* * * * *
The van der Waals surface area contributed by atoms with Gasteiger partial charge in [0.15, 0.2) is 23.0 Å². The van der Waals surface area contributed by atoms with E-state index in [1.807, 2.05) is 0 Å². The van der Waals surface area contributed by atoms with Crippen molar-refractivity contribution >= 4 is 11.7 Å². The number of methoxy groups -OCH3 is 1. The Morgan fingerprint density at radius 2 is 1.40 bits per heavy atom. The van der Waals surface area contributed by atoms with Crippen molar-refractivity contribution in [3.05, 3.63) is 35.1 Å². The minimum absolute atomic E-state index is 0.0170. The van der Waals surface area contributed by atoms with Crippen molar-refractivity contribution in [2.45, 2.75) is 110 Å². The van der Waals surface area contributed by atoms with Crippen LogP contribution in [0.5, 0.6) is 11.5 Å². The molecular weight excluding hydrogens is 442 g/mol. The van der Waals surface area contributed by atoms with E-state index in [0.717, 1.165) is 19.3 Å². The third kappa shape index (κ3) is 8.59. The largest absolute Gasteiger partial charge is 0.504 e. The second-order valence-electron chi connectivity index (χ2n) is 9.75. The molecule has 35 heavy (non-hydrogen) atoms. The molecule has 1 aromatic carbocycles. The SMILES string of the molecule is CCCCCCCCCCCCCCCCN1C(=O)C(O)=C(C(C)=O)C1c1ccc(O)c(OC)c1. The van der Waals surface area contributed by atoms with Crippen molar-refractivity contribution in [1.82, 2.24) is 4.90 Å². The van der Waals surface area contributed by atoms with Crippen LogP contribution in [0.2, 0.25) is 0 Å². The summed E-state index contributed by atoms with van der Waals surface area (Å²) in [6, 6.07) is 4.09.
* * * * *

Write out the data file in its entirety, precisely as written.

The van der Waals surface area contributed by atoms with Gasteiger partial charge in [0.15, 0.2) is 23.0 Å². The van der Waals surface area contributed by atoms with E-state index in [1.807, 2.05) is 0 Å². The van der Waals surface area contributed by atoms with Crippen molar-refractivity contribution >= 4 is 11.7 Å². The number of methoxy groups -OCH3 is 1. The Morgan fingerprint density at radius 2 is 1.40 bits per heavy atom. The van der Waals surface area contributed by atoms with Crippen molar-refractivity contribution in [3.05, 3.63) is 35.1 Å². The minimum absolute atomic E-state index is 0.0170. The van der Waals surface area contributed by atoms with Crippen molar-refractivity contribution in [2.45, 2.75) is 110 Å². The van der Waals surface area contributed by atoms with Crippen LogP contribution in [0.5, 0.6) is 11.5 Å². The molecular weight excluding hydrogens is 442 g/mol. The van der Waals surface area contributed by atoms with E-state index in [0.717, 1.165) is 19.3 Å². The third kappa shape index (κ3) is 8.59. The largest absolute Gasteiger partial charge is 0.504 e. The second-order valence-electron chi connectivity index (χ2n) is 9.75. The molecule has 35 heavy (non-hydrogen) atoms. The molecule has 1 aromatic carbocycles. The SMILES string of the molecule is CCCCCCCCCCCCCCCCN1C(=O)C(O)=C(C(C)=O)C1c1ccc(O)c(OC)c1. The van der Waals surface area contributed by atoms with Crippen molar-refractivity contribution in [1.82, 2.24) is 4.90 Å². The van der Waals surface area contributed by atoms with Crippen LogP contribution in [0.2, 0.25) is 0 Å². The summed E-state index contributed by atoms with van der Waals surface area (Å²) in [6, 6.07) is 4.09.